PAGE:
Colleges Column

April 11, 1990 4 min read

Black enrollment in colleges and universities increased between 1986 and 1988, reversing a decline that had been evident through much of the 1980’s, according to an analysis by the National Institute of Independent Colleges and Universities.

Using new data from the U.S. Education Department, the institute found that enrollment of blacks increased by 7.1 percent from 1986 to 1988 at private, nonprofit institutions. (The institute is the research arm of the National Association of Independent Colleges and Universities.)

The data also showed that enrollment of black students increased by 0.2 percent at public colleges and universities during the two-year period.

Overall enrollment of minority students increased by 5.3 percent at independent institutions during the period, and by 4.5 percent at public institutions, the data showed.

Enrollment of Asian students increased by 22.3 percent at private colleges and universities and by 10.5 percent at public institutions. Native American enrollment increased by 9.2 percent at private institutions and 3.6 percent at public institutions.

Enrollment of Hispanic students increased by 7.5 percent at public institutions, but dropped by 4.4 percent at private institutions, due largely to enrollment declines at private universities in Puerto Rico, the report said.

The report, “Minority Enrollment in Independent Colleges and Universities, 1986-88,” is available free of charge from the National Institute of Independent Colleges and Universities, 122 C St. N.W., Suite 750, Washington, D.C. 20001-2190.

The higher-education community must continue to make minority achievement a top priority, according to a task force of the Education Commission of the States.

The National Task Force for Minority Achievement in Higher Education, formed by the ecs last year, is a 25-member bipartisan group of education and political leaders established to make recommendations for increasing minority participation and achievement in postsecondary education. Govs. Garrey Carruthers of New Mexico and Richard Celeste of Ohio are chairmen of the panel.

The panel’s first set of recommendations, which focused on colleges and universities, calls for higher-education leaders to make minority achievement their top priority; eliminate barriers to minority student participation; create a campus environment that supports minorities; and develop curricula, learning-assistance programs, and evaluation techniques that recognize and support a diverse student population.

Future task-force recommendations will focus on the states and on the state-federal partnership.

More information on the task-force recommendations is available from the ecs, 707 17th St., Suite 2700, Denver, Colo. 80202-3427.

A trial is scheduled to begin June 1 to determine whether the Texas higher-education system discriminates against Hispanic students in south Texas.

Nine organizations and 21 individuals sued the higher-education system and state officials two years ago, charging that funding practices discriminate against Hispanic students in the Texas border area.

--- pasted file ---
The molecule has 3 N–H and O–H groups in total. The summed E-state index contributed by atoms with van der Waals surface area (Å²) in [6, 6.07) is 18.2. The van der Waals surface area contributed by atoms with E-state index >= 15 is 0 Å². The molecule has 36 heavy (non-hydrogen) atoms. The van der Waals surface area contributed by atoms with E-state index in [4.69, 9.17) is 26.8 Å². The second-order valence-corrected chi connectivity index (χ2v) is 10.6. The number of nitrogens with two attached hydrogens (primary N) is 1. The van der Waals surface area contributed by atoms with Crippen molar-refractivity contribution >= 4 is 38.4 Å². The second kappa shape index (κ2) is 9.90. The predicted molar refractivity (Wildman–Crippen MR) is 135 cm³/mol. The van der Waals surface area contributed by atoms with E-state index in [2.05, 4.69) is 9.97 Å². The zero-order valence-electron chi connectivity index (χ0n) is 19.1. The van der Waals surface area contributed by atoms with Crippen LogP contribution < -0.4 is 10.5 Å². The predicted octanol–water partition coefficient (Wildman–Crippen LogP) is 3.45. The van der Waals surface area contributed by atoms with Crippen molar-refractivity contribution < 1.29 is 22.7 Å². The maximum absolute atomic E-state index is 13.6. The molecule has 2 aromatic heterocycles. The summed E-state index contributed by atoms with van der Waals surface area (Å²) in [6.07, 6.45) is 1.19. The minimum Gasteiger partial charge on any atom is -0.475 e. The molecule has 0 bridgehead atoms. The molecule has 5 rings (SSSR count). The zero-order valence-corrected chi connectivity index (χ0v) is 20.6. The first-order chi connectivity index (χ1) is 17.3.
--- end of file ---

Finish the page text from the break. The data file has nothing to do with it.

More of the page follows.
Last month, the judge in the case certified the suit as a class action on behalf of all past, present, and future Hispanic students in the area.

The suit seeks to require the state to place more higher-education programs and facilities in areas where Mexican-Americans live, and to develop fair admissions policies and recruitment and retention programs for Mexican-Americans.

Enrollment at women’s colleges has risen by 3.9 percent since last year, according to a survey of 59 institutions by the Women’s College Coalition, an organization representing 70 of the country’s 94 women’s colleges.

From 1984 to 1989, enrollment increased by 10 percent, the survey showed. Much of the growth has come in part-time students, whose enrollment increased by 16 percent over the five-year period. Enrollment of full-time undergraduates increased by 3.68 percent from 1984 to 1989.

The college-tuition spiral of the 1980’s may ease slightly in the 1990’s, according to a report from the American Association of State Colleges and Universities, but increases are still likely to outpace inflation.

The rate of increase in tuition did not come down as fast as the Consumer Price Index because students are paying a larger share of the costs of their education, said the economist Carol Frances in the report.

The share of costs covered by non-tuition revenue has declined, the report says, so the share of costs covered by tuition has had to increase, driving tuition up faster than the rate of inflation.

In the 1990’s, the report says, tuition costs will be determined by a variety of factors, including economic trends, demographics, political choices, and competition for students. The 49-page study explores these factors and issues in depth.

Copies of “What Factors Affect College Tuition? A Guide To Facts and Issues,” are available for $18 each from the American Association of State Colleges and Universities Publications, One Dupont Circle, Washington, D.C. 20036.--mw

A version of this article appeared in the April 11, 1990 edition of Education Week as Colleges Column